Drawing Hawkeye like this might seem like taking “an eye for an eye”, but his portrayal it doesn’t have the same weight- besides the fact that my awkward rendering isn’t nearly as stylistic and professionally done as the original, the sexualization of male characters is certainly not omnipresent like that of female characters, and men don’t have the troubled past of systematic and oppressive objectification tailing them. The result is a cheeky satire that points out the absurdity of how female characters are so often portrayed.

Some comic fans will point out that lots of superheroes have bulging muscles that are larger than life, aiming to equate this with sexualized femme characters, but ridiculously strong male characters are different than pointlessly sexualized female characters for a few reasons:

  • generally there is an arguably valid reason that the man might have huge muscles (for example, he’s a superhero); over-sized muscles are certainly an unrealistic ideal, but they usually don’t come with the baggage of being totally pointless- they’re a boon to the character and part of his superpower
  • these muscled male characters aren’t created for the female gaze- they’ve been included in traditionally male-focused comics and could perhaps be seen as a male wish fulfillment fantasy or an exaggerated style
  • even when male characters have huge muscles or accentuated features, they aren’t habitually highlighted to the same cumulative extremes that the female anatomy is often subject to: protruding, glistening, tugging at skimpy fabric, peeking through non-functional viewing holes, angled awkwardly to be shown off at every possible opportunity, etc…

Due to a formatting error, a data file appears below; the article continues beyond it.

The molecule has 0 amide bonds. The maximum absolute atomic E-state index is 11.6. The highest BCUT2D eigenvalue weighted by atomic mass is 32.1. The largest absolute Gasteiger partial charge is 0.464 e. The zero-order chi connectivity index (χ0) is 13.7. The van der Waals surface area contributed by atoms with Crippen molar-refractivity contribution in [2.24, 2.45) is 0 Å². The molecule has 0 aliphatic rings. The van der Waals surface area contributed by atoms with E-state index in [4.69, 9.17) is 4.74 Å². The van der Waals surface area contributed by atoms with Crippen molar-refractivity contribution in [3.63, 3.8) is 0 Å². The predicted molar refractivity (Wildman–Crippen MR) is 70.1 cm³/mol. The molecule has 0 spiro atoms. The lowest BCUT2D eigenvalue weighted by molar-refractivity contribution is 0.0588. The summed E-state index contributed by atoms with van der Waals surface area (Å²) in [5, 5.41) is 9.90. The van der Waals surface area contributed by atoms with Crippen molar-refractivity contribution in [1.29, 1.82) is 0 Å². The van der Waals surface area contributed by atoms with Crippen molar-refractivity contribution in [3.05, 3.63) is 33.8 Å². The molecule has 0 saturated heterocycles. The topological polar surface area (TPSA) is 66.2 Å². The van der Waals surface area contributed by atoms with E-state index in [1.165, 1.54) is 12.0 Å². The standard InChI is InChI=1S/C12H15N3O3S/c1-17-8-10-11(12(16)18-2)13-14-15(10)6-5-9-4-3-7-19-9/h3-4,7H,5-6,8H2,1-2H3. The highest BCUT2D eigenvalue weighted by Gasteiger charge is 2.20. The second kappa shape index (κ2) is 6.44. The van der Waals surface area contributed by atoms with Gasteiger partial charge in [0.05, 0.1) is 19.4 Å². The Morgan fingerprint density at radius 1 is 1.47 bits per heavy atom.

dav

 

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Not sure if Mary Jane or a blowup doll…

Taking it to a further and more upsetting level, a female character’s assuredly ample physical assets are very often contrasted with an underdeveloped backstory, nonexistent character arc, or her being used as a throwaway plot element or means to the ends of a violent trope, as pointed out in Gail Simone’s “women in refrigerators” movement born in the late 90’s.

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“At the time, you know, female readership was low, female con attendance at comic cons was low, morale for female readers was low. And I kept seeing guys ask, “Why don’t women read comics?” And for me, it felt that there was a connection between that and the fact that if you loved female superheroes, you had this endless parade of stories where the women were killed or de-powered, and they were never the focus of the story.

It felt symbolic, it felt textural. It felt like they were saying, okay, no one cares about Supergirl, no one cares about Batgirl, and so their stories rarely became about survival, they became about some dude getting revenge on their behalf.” (Simone, 2014).

Again, drawing sexy female characters in and of itself isn’t a bad thing – a sexy woman is empowering when she’s owning it – but it’s the nonchalant routine of the industry expecting this uber-sexed up default paired with otherwise forgettable, tragic, or underdeveloped characterization that doesn’t sit well with me.

To conclude, I don’t think we should be trying to ban works or shame those who read them – let the creators create what they will, and let consumers enjoy what they want in peace- but I hope more creators and publishers are beginning to realize that mindless routine portrayals are alienating a potentially huge reader base who are rolling their eyes at yet another pointlessly and predictably titillating femme fatale.

Today, although hypersexualized female characters are still common, both indie and mainstream comics are being published with much more diverse characters and successfully appealing to more demographics, which is wonderful to see.

 

 

References